One-Hour Workout: Speed And Power-Boosting Strength Set
This workout from coach Tony Zamora translates well into power and strength you’ll notice in the pool, on the bike and on the run.
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Every Tuesday we’ll feature a different coach’s workout you can complete in 60 minutes (or less!).
This week’s strength workout comes from Tony Zamora, the founder of TZCoaching based in Oak Park, Ill. “Having a well-structured weight lifting workout can do wonders to not only help you increase your speed and power, but will also help you minimize the risk of injury and help keep your bones strong as you age,” he says. “This workout translates well into power and strength you’ll notice in the pool, on the bike and on the run.”
That said, Zamora warns when you begin this routine you may feel sluggish in your endurance training, but don’t let that deter you! Keep at it, and you’ll notice the gains after a couple of months. Start off with light weights, around 50–60 percent of your max, and focus on proper form. After two weeks, progress into the max weight you can lift for the given reps.
“What I love about this workout is that it’s quick and efficient. In less than 60 minutes, you’ll be sweating and shaking,” Zamora says. “With the seven exercises here, you really are focusing on a full-body workout, as each exercise is comprised of compound movements hitting every muscle group in a short period of time, making the most of your limited time!”
RELATED – One-Hour Workout: Functional Strength Work
10 min total, with 5 min of foam rolling and stretching
Then do three rounds: 10–20 push-ups, pull-ups and lunges going from one exercise to the next non-stop. Stretch between.
Stand with feet shoulder-width apart. Grab a dumbbell or kettlebell with both hands and keep close to your chest then, keeping your back straight, squat down until your elbows touch the inside of your knees.
4×8 reps on each leg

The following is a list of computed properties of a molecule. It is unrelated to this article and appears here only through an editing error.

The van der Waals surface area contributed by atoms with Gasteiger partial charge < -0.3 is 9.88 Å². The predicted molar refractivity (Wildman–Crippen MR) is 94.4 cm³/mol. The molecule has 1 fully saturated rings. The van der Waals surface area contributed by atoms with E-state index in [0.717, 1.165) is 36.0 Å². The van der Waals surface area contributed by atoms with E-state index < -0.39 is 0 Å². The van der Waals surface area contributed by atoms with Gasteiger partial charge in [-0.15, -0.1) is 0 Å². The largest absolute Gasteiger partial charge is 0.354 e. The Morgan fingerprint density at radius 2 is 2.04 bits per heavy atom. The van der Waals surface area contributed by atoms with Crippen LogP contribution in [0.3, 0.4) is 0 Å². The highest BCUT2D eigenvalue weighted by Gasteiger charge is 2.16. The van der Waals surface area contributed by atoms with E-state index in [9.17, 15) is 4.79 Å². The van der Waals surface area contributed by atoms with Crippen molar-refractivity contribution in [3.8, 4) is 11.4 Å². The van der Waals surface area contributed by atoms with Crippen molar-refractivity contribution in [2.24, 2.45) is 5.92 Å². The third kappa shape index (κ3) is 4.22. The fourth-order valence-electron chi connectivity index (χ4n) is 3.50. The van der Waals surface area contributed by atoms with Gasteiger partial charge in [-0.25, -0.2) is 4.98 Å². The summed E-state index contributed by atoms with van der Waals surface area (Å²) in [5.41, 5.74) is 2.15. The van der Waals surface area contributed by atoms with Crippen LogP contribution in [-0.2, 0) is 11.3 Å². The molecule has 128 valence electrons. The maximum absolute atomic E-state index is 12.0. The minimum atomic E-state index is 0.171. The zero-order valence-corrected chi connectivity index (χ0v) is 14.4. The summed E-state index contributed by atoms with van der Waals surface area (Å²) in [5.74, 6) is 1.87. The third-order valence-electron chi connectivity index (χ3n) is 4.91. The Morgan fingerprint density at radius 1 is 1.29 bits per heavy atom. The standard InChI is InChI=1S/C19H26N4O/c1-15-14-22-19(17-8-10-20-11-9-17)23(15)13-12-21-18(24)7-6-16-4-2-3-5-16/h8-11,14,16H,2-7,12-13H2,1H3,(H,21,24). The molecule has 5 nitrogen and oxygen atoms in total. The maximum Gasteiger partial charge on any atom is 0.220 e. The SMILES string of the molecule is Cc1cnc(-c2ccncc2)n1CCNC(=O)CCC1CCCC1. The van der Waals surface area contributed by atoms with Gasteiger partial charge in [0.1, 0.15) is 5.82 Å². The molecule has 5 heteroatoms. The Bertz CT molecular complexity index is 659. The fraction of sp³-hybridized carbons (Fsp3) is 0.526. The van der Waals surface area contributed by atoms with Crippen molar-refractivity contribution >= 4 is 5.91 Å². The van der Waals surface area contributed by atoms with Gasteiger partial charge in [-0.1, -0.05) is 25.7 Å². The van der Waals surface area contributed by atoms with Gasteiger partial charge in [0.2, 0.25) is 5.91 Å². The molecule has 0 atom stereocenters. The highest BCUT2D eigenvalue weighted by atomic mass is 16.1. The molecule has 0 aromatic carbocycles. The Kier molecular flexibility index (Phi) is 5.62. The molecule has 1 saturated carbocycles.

Position a bench or box about 2 feet behind you. Place the top of one foot on the bench. Stand tall with a dumbbell in each hand. Then slowly lower yourself down making sure your front knee stays behind your foot.
Start by facing a barbell either on the floor or on a rack. Squat down, using reverse grip (one hand up, one hand down) and grab the bar shoulder width apart. Driving through your heels, lift and extend the knee thinking of lifting your chest and squeezing your glutes. Begin lowering the bar by pushing your hips back—don’t bend your back! Imagine someone pulling your hips back by a rope around your hips.
I do this next set of workouts at a cable station. Do one set (8 reps) of each exercise with no rest between each. Recover for 60 seconds and move on to the next set. Do four sets total.
Using a pulley around chest height, stand facing away from the machine with a cable coming under your armpit. Press the cable away from you in a fast movement, returning slowly to your chest.
Using the same pulley height you used for the chest press, simply turn around and now face the machine. Using strong and quick movements, pull the cable towards you concentrating on standing tall and squeezing your glutes and back while you pull the cable.
30-second hold each side
Again using the same cable, stand with the machine perpendicular to you. Grab the pulley handle and begin by holding it against your chest. Then, press the handle away from you, making sure you remain standing strong. Using your core, resist any rotation of your body and maintain focus straight ahead of you. Hold this position for 30 seconds, turn the other way, and repeat the hold from the other side.
30–60 second hold
Without leaving the cable station (you have more sets to do!), assume a standard pushup position, with weight on your forearms instead of your hands. Brace your core, hold and squeeze your glutes as hard as you can. Hold for 30–60 seconds or until your form breaks.
Foam roll, taking your time over sensitive spots, and stretch.